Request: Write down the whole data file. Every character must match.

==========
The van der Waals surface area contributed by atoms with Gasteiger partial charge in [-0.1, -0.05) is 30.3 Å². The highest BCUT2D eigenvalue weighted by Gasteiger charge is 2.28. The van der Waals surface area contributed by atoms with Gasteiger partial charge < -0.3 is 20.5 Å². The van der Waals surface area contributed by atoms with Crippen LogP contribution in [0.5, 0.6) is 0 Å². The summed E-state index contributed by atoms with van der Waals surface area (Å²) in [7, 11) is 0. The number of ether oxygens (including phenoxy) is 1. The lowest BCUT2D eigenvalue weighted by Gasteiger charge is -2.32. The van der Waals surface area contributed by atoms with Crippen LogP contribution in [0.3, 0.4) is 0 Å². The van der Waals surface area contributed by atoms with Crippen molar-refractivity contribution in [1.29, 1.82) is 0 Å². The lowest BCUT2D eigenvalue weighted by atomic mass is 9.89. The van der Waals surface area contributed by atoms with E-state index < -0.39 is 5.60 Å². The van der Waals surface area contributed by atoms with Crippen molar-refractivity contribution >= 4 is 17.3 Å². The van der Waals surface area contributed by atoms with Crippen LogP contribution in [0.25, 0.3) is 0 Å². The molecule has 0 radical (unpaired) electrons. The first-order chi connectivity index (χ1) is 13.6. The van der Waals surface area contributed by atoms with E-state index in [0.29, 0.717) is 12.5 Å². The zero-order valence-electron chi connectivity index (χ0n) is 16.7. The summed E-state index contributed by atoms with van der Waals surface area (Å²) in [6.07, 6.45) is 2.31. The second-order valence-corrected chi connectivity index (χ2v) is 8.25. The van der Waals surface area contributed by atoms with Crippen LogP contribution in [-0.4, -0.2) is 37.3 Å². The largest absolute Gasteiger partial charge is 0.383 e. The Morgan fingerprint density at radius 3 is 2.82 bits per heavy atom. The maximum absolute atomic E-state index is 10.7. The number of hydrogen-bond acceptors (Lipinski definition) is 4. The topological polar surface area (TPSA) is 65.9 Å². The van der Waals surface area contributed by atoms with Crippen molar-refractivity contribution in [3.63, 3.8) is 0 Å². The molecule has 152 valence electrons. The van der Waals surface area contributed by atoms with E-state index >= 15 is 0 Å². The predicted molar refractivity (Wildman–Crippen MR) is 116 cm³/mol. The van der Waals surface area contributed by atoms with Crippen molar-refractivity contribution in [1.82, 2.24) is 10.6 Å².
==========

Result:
The van der Waals surface area contributed by atoms with Gasteiger partial charge in [-0.1, -0.05) is 30.3 Å². The highest BCUT2D eigenvalue weighted by Gasteiger charge is 2.28. The van der Waals surface area contributed by atoms with Gasteiger partial charge < -0.3 is 20.5 Å². The van der Waals surface area contributed by atoms with Crippen LogP contribution in [0.5, 0.6) is 0 Å². The summed E-state index contributed by atoms with van der Waals surface area (Å²) in [7, 11) is 0. The number of ether oxygens (including phenoxy) is 1. The lowest BCUT2D eigenvalue weighted by Gasteiger charge is -2.32. The van der Waals surface area contributed by atoms with Crippen LogP contribution in [0.3, 0.4) is 0 Å². The van der Waals surface area contributed by atoms with Crippen molar-refractivity contribution in [1.29, 1.82) is 0 Å². The lowest BCUT2D eigenvalue weighted by atomic mass is 9.89. The van der Waals surface area contributed by atoms with E-state index < -0.39 is 5.60 Å². The van der Waals surface area contributed by atoms with Crippen molar-refractivity contribution >= 4 is 17.3 Å². The van der Waals surface area contributed by atoms with Crippen LogP contribution in [0.25, 0.3) is 0 Å². The molecule has 0 radical (unpaired) electrons. The first-order chi connectivity index (χ1) is 13.6. The van der Waals surface area contributed by atoms with E-state index in [0.29, 0.717) is 12.5 Å². The zero-order valence-electron chi connectivity index (χ0n) is 16.7. The summed E-state index contributed by atoms with van der Waals surface area (Å²) in [6.07, 6.45) is 2.31. The second-order valence-corrected chi connectivity index (χ2v) is 8.25. The van der Waals surface area contributed by atoms with Crippen LogP contribution in [-0.4, -0.2) is 37.3 Å². The largest absolute Gasteiger partial charge is 0.383 e. The Morgan fingerprint density at radius 3 is 2.82 bits per heavy atom. The maximum absolute atomic E-state index is 10.7. The number of hydrogen-bond acceptors (Lipinski definition) is 4. The topological polar surface area (TPSA) is 65.9 Å². The van der Waals surface area contributed by atoms with Crippen molar-refractivity contribution in [3.63, 3.8) is 0 Å². The molecule has 152 valence electrons. The van der Waals surface area contributed by atoms with E-state index >= 15 is 0 Å². The predicted molar refractivity (Wildman–Crippen MR) is 116 cm³/mol. The van der Waals surface area contributed by atoms with Crippen molar-refractivity contribution in [1.82, 2.24) is 10.6 Å².